They've announced that Alfredo Bryce Echenique is this year's winner of the FIL Literary Prize -- "presented in recognition for lifetime achievement in any literary genre" (and worth US $150,000 -- yet another Spanish-language literary prize that belongs on the Wikipedia List of the world's richest literary prizes ... [updated: and, indeed, it has now been added]).
With previous winners that include local favorites Augusto Monterroso, Juan Goytisolo, and António Lobo Antunes it looks like it can be taken pretty seriously.
A World for Julius is probably the best-known-available-in-English book by Bryce Echenique (get your copy at Amazon.com or Amazon.co.uk) -- but, honestly, aren't you more curious about Tarzan's Tonsillitis (get your copy at Amazon.com or Amazon.co.uk) ?
See also the report in the Latin American Herald Tribune, Peru's Bryce Echenique Wins Mexican Literature Prize.
They've announced the Shortlist of 10 for the Nigeria Prize for Literature 2012.
This prize rotates through four different genres from year to year, but this year it's the one that counts: the prose fiction prize.
This initial shortlist (apparently a shorter one is due soon) was drawn from 214 entries -- substantially more than, oh, say, the Man Booker Prize .....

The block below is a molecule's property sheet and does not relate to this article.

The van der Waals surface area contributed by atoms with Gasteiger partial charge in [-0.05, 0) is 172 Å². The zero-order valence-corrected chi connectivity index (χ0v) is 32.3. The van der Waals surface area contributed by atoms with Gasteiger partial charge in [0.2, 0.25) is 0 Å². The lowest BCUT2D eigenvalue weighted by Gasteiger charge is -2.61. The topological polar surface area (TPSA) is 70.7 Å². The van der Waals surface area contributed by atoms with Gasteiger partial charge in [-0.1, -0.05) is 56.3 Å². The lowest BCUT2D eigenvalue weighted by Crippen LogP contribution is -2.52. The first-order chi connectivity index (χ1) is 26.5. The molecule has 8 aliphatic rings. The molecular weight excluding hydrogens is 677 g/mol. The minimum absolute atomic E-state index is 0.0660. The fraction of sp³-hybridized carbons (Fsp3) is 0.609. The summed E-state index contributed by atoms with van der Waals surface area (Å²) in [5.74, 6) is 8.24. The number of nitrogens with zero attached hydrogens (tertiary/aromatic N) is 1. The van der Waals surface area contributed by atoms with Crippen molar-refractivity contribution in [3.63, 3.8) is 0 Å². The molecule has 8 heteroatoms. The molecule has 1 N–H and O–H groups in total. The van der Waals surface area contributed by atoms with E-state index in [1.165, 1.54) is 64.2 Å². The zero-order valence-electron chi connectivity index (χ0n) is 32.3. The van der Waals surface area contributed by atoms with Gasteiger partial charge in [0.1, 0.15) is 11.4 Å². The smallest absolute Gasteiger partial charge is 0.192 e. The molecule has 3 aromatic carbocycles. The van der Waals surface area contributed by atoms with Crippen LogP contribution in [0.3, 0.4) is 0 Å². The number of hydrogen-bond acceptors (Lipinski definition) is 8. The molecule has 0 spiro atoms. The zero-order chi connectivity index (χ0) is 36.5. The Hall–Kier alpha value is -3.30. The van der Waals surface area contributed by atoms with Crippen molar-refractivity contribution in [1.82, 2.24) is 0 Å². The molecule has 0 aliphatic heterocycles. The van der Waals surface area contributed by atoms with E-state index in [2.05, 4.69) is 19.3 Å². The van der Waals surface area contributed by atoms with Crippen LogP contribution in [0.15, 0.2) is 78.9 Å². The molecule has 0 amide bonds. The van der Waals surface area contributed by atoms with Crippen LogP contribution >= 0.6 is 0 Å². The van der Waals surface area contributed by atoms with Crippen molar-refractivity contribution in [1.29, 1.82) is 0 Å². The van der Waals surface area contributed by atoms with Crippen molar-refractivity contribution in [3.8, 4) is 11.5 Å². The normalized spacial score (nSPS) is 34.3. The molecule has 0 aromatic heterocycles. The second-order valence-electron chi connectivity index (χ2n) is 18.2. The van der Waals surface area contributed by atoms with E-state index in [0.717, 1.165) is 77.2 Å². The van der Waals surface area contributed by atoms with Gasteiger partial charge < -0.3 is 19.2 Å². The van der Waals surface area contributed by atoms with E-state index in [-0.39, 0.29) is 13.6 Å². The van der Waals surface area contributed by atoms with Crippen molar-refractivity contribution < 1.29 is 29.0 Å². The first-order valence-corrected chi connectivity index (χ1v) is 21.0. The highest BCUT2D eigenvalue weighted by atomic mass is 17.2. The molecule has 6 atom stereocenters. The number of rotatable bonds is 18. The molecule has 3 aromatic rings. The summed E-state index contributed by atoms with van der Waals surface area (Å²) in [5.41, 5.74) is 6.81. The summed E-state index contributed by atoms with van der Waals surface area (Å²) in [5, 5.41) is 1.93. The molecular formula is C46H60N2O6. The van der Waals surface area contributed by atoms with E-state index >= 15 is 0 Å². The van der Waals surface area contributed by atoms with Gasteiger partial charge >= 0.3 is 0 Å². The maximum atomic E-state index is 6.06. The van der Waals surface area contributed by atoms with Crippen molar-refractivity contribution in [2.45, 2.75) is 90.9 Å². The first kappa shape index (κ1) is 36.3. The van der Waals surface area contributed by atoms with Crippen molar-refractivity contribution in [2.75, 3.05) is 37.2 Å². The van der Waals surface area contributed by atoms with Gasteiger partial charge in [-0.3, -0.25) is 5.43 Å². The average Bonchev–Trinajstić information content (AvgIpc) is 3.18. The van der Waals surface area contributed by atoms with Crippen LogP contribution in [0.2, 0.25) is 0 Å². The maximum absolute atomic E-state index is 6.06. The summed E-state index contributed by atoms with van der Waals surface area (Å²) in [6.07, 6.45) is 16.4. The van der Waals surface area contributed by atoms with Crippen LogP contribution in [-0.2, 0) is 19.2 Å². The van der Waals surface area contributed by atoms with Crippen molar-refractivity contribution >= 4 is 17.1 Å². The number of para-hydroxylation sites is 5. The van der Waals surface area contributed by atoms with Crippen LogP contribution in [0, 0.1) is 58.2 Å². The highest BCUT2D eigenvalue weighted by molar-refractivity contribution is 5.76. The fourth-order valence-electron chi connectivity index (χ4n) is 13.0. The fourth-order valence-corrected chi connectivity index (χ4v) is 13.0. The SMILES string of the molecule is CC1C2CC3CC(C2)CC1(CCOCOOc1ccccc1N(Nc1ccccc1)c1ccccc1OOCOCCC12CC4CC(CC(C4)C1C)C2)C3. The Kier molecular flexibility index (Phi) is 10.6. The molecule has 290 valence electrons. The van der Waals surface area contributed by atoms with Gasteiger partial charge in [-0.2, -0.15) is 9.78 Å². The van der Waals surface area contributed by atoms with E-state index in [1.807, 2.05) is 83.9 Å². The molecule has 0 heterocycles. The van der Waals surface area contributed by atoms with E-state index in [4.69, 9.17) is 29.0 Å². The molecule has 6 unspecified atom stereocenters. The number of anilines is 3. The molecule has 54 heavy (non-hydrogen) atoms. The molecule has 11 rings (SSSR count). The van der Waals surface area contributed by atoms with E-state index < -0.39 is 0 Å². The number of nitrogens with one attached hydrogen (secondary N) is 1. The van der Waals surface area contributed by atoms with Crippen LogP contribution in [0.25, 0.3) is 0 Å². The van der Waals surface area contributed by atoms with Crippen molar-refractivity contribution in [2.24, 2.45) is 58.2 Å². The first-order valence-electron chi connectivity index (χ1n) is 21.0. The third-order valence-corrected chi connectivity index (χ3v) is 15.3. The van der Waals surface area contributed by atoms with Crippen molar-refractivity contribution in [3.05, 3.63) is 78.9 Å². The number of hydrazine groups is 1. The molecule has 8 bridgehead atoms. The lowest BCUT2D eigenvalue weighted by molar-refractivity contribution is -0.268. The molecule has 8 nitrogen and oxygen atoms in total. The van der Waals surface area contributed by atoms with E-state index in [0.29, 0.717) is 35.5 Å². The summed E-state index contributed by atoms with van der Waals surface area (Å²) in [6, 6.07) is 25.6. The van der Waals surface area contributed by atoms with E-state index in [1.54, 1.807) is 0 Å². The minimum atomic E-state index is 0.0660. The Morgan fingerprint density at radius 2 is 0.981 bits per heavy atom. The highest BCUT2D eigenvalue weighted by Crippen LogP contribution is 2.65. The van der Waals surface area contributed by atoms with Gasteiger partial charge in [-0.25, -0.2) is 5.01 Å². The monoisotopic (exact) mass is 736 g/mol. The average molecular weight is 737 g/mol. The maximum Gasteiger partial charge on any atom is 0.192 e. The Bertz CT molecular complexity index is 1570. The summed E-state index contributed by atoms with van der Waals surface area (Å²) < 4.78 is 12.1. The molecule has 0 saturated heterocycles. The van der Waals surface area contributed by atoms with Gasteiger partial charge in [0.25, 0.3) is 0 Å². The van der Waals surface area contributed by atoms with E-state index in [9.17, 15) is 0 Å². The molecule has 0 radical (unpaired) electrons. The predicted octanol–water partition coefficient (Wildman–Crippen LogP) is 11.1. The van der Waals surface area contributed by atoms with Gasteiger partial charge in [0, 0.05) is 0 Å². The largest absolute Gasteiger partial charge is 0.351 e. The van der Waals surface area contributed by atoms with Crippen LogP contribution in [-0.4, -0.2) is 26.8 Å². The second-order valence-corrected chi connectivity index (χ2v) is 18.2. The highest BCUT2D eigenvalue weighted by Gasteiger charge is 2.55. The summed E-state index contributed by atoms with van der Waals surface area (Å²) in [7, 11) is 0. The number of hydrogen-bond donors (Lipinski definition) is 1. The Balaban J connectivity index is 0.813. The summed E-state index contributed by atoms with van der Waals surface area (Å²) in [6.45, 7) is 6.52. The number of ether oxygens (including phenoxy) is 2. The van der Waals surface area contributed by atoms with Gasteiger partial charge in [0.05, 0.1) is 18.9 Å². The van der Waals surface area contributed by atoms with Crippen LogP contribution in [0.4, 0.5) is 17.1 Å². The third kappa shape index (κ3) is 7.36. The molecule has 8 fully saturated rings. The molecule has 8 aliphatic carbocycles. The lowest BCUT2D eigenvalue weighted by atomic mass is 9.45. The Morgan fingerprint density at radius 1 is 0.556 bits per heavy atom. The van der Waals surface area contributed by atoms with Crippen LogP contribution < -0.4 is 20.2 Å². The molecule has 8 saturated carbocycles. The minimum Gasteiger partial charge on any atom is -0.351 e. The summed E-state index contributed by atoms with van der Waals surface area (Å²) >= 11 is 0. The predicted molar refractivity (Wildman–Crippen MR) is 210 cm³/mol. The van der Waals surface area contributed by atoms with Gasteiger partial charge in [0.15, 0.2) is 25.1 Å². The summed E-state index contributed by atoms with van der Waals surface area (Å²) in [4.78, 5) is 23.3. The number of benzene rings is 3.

They've narrowed down the contenders for the Wole Soyinka Prize for Literature in Africa -- a pan-African prize which they try to sell a bit too hard as 'Africa's Nobel' (and whose US $20,000 prize is decent, but not even in the Nigeria Prize for Literature ballpark ...) -- and announced the three-title-strong shortlist (warning ! dreaded pdf format !).
(They announced this a couple of weeks ago, but I didn't see it mentioned anywhere .....)
The three books are:
The German weekly Die Zeit has been running a series on a post-war literay canon of European literature, naming some 70 novels -- ten for each post-war decade -- that they think belong.
Iris Radisch explains the exercise in Europas Weltliteratur, and the novels are listed -- annoyingly over six pages, rather than in one simple, neat list ... -- here.
For a German-heavy list there are some striking omissions -- led by Peter Weiss' epochal The Aesthetics of Resistance, though I'd also make a strong case for Uwe Johnson's Anniversaries.
(The very few British selections are predictable, and the absence of other titles suggests they really don't get English lit at all.)
Still, I'm surprised by how many of these I've read (a quick count suggests over fifty of the seventy), and quite a few are under review at the complete review (predictably, I read most of the older ones long before I started the site):